Pods release space within the hull otherwise required for propulsion motors and give the naval architect fresh opportunities for creating the 'ultimate hullform'. The propeller can be placed more freely in the longitudinal plane and tilted so that it faces the up-flow in the stern. To some extent, too, clearances between the propeller tip and the hull can be optimised more easily than with a conventional arrangement.
The traditional balance of propulsive factors, such as effective wake and thrust deduction, together with naked hull resistance, can inject a new dimension into design work. Creating a more homogeneous inflow to the propeller also improves cavitation properties and underwrites higher speeds or a reduction in noise and vibration. In operation, pods reportedly require a lower overall power demand than traditional plant, thanks to fewer hull appendages (no rudders) and a better propeller location in the wake field. An enhanced hydrodynamic efficiency is accompanied by 'dramatically improved' manoeuvring performance through the ability to deliver full thrust in any direction.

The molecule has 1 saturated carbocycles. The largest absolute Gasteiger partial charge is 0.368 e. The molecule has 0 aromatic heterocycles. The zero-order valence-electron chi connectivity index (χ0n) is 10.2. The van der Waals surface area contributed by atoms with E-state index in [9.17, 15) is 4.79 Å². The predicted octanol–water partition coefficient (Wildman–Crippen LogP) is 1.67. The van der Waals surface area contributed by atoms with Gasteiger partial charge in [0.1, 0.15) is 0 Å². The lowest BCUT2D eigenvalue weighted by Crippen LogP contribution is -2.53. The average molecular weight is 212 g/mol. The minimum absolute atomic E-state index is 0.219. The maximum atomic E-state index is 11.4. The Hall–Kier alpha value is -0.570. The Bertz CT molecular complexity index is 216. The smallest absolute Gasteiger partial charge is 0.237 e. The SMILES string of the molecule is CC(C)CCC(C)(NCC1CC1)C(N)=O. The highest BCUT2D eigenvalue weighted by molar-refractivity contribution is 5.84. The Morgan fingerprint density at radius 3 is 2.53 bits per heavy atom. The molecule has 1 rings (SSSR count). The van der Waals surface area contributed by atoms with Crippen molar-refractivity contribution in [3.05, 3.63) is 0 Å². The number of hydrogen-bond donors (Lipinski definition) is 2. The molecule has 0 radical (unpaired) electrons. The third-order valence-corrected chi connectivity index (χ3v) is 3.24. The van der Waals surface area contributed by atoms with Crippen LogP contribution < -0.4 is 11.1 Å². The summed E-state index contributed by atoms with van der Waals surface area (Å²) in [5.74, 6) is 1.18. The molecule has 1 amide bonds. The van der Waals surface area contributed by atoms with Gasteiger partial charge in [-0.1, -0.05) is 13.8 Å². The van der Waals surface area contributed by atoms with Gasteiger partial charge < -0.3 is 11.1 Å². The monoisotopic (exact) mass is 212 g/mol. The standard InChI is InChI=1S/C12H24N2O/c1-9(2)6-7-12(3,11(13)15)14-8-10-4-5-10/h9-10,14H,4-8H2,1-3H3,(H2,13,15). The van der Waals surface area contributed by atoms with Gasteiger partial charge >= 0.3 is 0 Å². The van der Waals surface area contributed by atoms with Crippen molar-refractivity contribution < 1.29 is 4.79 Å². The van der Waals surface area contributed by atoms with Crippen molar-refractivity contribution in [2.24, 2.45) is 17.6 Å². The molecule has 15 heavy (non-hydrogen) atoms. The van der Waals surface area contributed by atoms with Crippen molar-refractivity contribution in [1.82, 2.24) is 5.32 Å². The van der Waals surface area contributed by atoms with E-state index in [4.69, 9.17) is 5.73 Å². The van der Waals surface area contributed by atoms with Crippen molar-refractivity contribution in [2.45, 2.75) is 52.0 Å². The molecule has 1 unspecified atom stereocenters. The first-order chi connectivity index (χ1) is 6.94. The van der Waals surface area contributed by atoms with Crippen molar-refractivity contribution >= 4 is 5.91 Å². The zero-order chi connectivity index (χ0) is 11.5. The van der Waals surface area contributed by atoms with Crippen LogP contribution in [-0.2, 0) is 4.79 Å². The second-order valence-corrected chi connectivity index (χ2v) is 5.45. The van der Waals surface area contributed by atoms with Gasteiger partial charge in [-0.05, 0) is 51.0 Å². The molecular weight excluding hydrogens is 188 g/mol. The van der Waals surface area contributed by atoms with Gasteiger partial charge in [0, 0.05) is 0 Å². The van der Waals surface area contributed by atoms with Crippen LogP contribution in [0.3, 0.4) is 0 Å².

Recently reported problems directly or indirectly involving pods serving cruise ships, however, suggest that design details may need refinement and that pod and aft hull configurations must be fully integrated and optimised. ABB Industry reached a financial settlement in December with Carnival over a malfunction in the propeller bearing system of one of the 14MW Azipods powering Paradise. Insufficient lubrication was reported, although there appeared to be 'no singular root cause'. Appropriate modifications were planned and preventative measures initiated for pods in service. Problems with an 'under-performing electric motor' in one of the 19.5MW Mermaid pods powering Celebrity Cruises' Millennium have also been reported, and a duck-tail has been retrofitted at Newport News to correct alleged serious vibrations.
One designer has acknowledged that the pod propulsor is not yet a mature product and its development potential remains considerable. Cross-industry acknowledgment that the full potential of pod propulsors remains to be tapped inspired the EU-funded OPTIPOD R&D project, which started in January last year and completes at end- 2002. (A report on this project appeared in The Naval Architect October 2000, page 48). The aim is to develop design guidelines for pod-propelled ships, focusing on cruise liners, ro-pax ferries, product tankers and offshore supply vessels. The overall findings will help in the development of new class rules for pod propulsors.